Guide To EB-1 Visas
Employment-based immigration enables companies and other organizations to hire foreign talent. One type of employment-based immigration puts people in the EB-1 category, which is an employment-based, first-preference visa available to people of extraordinary ability, outstanding professors or researchers, and certain multinational executives and managers.
A skilled, knowledgeable business immigration attorney can help you obtain an EB-1 visa for yourself or to bring in a foreign worker.
What is an EB-1 Visa?
An EB-1 visa is a temporary authorization to come to – and stay in – the United States. With an EB-1 visa, you don’t need a labor certification – but in some cases, a prospective employer must provide you with a job offer. Not everyone qualifies for this type of visa. They’re only available to:
- Persons of extraordinary ability
- Outstanding professors and researchers
- Some multinational managers and executives
Application Process for EB-1 Visas for Outstanding Professors and Researchers
The application process for EB-1 visas for outstanding professors and researchers requires the employer to file a Form I-140, Petition for Alien Worker. A person cannot apply for a visa in this category themselves – an employer must do so.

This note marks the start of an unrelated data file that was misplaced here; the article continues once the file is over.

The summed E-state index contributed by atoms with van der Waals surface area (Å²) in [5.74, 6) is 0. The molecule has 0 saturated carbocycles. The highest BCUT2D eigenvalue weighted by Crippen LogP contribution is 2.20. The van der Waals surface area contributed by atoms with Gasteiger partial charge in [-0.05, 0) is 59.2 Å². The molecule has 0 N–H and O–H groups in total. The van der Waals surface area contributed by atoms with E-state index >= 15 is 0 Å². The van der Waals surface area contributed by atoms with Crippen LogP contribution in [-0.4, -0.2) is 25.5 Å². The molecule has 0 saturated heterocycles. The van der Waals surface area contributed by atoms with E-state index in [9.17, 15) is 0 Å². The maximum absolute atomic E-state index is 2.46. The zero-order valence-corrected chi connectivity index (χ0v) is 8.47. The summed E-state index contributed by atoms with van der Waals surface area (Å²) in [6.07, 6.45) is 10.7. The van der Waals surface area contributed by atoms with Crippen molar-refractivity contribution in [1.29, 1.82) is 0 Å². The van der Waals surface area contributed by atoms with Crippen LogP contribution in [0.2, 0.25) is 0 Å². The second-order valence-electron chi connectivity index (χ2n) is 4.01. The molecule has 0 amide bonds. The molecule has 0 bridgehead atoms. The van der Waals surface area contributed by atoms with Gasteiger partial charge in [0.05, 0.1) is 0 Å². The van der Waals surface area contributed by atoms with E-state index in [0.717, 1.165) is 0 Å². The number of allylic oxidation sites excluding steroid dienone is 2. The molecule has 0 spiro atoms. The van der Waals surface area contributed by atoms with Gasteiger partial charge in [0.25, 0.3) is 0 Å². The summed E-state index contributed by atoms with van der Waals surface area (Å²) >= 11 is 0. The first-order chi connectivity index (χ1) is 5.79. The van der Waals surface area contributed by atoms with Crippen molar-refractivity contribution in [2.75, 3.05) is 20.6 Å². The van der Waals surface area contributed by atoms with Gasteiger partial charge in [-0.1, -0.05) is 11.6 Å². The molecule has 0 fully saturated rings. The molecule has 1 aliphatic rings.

The employer must show that it’s able (and will continue to be able) to pay the wage it offers the prospective worker. USCIS will accept several types of documentation to prove the employer’s ability to pay, such as annual reports, federal income tax returns or financial statements.
EB-1 Visas for Multinational Managers or Executives
Some multinational managers and executives are eligible for EB-1 visas. Only people who have been employed outside the United States by a U.S. petitioning employer for at least a year out of the previous 3 years, or the most recent lawful nonimmigrant admission may apply. The U.S. petitioner – the company – must have been doing business for at least a year, have a qualifying relationship to the entity the worker worked for outside the U.S., and intend to employ the worker in a managerial or executive capacity.
While no labor certification is required for an EB-1 visa for a multinational manager or executive, the petitioning employer must:
- Be a U.S. employer
- Intend to employ the worker in a managerial or executive capacity
- Have been doing business in the United States for at least a year as a legal entity with a qualifying relationship to the entity that employed the worker abroad
Application Process for EB-1 Visas for Multinational Managers or Executives
Only a U.S. employer can file a petition for an EB-1 visa for a multinational manager or executive. The employer has to file USCIS Form I-140, Petition for Alien Worker. The employer must also be able to demonstrate its ability to continue to pay the worker the offered wage. There are several acceptable methods of proof, including federal income tax returns, annual reports and audited financial statements.
Common Questions About EB-1 Visas
Many people choose to work with a business immigration attorney to file for EB-1 visas – and that’s true whether they’re individuals of extraordinary ability or they’re companies that need to bring in foreign talent. These types of visas can be confusing, particularly when it comes to meeting the USCIS’s stringent requirements, but an attorney will be able to answer all your questions, explain the process, and give you legal advice if something goes wrong.